Nortel Networks announced Tuesday that it has won a seven-year, $US20 million managed services agreement with Rolls-Royce in London to provide voice-over-IP services for more than 26,000 users. Rolls-Royce, a provider of power systems and services, employs about 36,000 people worldwide.

“We selected Nortel for this important network and telephony infrastructure transformation because they truly understand our communication needs and how to simplify our network infrastructure,” Jim Reed, IT purchasing director at Rolls-Royce, said in a statement.

The new network will provide voice calling services, unified voice/fax/e-mail messaging and a platform for introducing advanced mobility communications services, Nortel said in a statement. The company will design, integrate and deploy IP telephony hardware and software, and will manage both an existing circuit-switched voice network and the new VoIP network, Nortel said.

The initial deployment to 26,500 users will take place in the U.K., the U.S., Canada, Norway, Germany and France.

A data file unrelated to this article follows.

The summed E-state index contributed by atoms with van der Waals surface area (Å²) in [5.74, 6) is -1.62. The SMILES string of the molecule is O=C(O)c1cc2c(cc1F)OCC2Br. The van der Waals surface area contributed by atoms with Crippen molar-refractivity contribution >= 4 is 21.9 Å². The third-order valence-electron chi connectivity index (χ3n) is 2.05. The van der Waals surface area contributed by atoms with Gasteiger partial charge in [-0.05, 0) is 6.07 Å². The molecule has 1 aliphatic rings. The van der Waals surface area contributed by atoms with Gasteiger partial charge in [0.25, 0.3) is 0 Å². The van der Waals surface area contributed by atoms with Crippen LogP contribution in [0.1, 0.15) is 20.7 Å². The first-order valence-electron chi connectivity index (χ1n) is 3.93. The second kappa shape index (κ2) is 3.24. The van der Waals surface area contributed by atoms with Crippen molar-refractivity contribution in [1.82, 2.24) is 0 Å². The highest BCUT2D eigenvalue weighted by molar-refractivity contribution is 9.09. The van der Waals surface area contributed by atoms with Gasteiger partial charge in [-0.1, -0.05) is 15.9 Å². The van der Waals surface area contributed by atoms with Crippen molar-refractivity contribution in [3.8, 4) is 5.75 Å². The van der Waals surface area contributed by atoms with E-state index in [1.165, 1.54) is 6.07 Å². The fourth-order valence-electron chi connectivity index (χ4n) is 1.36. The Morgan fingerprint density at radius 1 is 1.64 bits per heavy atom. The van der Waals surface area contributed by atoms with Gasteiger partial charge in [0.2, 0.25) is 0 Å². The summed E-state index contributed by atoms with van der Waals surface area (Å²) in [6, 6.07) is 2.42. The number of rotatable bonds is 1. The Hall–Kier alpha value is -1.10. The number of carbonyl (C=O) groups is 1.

Rolls-Royce had been using the services of Electronic Data Systems to manage its voice networks, said Curt Hopkins, vice president of Nortel services, sales and marketing. EDS will continue as the data services provider for Rolls-Royce, he said.

Rolls-Royce went through extensive trials with Nortel and liked the functionality of the company’s software and hardware, Hopkins said. The Rolls-Royce deal is within the top 10 largest managed services contracts Nortel holds, he added.

Services and applications provide less than 20 percent of all revenue at Nortel, but CEO Mike Zafirovski has said he wants the proportion of revenue from services to grow, a spokesman said.

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